As far the doors are concerned, I took the easy way out - 5/8" MDF. Doors are hinged at the ceiling so they open up (with gas struts to hold them open) and I cut them longer so the overhang hides the 3 LED puck lights mounted underneath each bank of cabinets.

Just let me know if the above needs further clarification - only too happy to help!

Hope this helps.
Doug
Vancouver Island, BC

Image
GMC Savana Explorer Limited SE hightop conversion van
NEO NAVR 7x16 V-nose aluminum trailer now a comfortable travel trailer

Build: http://www.tusker-international.com/1-trlr-build.html
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Re: Intro and title, “motobox that my wife would camp in”

Postby BigDave_185 » Fri Nov 03, 2017 7:12 am

From this photo
Image

It appears that you filled in between the vertical supports with foam, than added maybe 3x1 wood sticks, than more insulation between those? Than taped your seams, ply over the top to cover. So most area covered with 2 inches of pink insulating styrofoam?


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Re: Intro and title, “motobox that my wife would camp in”

Postby CoventryKid » Fri Nov 03, 2017 9:58 am

BigDave:

On the walls, I installed 1" rigid insulation between the ribs of my trailer. I added strips of 5/8" plywood to each rib, then I added 1/2" rigid insulation between the plywood strips. I foil taped all the seams. I re-attached the 3/8" interior plywood to the plywood strips creating a thermal break - no screws into the cold metal ribs.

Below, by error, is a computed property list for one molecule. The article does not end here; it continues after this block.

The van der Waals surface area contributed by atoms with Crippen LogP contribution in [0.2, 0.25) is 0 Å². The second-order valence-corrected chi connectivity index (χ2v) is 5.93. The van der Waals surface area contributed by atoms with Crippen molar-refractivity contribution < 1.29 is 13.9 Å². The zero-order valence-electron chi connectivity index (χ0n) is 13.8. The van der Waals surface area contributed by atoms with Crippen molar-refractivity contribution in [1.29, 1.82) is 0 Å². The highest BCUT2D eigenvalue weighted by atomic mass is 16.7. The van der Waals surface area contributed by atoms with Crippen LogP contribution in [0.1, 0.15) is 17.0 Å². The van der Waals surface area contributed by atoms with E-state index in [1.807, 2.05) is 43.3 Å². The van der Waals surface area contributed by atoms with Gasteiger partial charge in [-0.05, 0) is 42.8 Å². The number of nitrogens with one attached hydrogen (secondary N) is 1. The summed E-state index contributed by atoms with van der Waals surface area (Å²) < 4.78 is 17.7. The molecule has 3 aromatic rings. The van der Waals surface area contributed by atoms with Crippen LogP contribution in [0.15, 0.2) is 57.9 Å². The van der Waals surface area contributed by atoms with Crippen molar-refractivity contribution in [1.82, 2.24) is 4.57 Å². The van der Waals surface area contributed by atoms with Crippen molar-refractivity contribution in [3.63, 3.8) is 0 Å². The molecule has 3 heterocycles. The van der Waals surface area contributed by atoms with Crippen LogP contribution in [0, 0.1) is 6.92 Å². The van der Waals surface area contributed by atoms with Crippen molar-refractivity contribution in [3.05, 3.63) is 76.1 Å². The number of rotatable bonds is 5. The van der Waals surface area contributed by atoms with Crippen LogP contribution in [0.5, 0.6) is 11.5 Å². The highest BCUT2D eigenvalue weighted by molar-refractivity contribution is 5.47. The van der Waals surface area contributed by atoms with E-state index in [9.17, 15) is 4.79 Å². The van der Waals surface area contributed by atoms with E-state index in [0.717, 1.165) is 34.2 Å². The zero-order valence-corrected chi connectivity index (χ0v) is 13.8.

Yes, as above.
Doug
Vancouver Island, BC

Image
GMC Savana Explorer Limited SE hightop conversion van
NEO NAVR 7x16 V-nose aluminum trailer now a comfortable travel trailer

Build: http://www.tusker-international.com/1-trlr-build.html
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Intro and title, “motobox that my wife would camp in”

Postby BigDave_185 » Wed Nov 08, 2017 9:44 am

As I have been scrolling other peoples builds I have noted lots of people use donor trailers? Anyone see issues with the idea of buying a pop tent trailer, harvest the heat unit, fridge and water tanks?


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Re: Intro and title, “motobox that my wife would camp in”

Postby Socal Tom » Wed Nov 08, 2017 9:57 am

BigDave_185 wrote:
2nd
I have enough roof space for 5 solar panels but my solar source says three, four, six not five. He can get me about $0.80 a watt. And about $6k to invest in framing, panels, inverter, and batteries.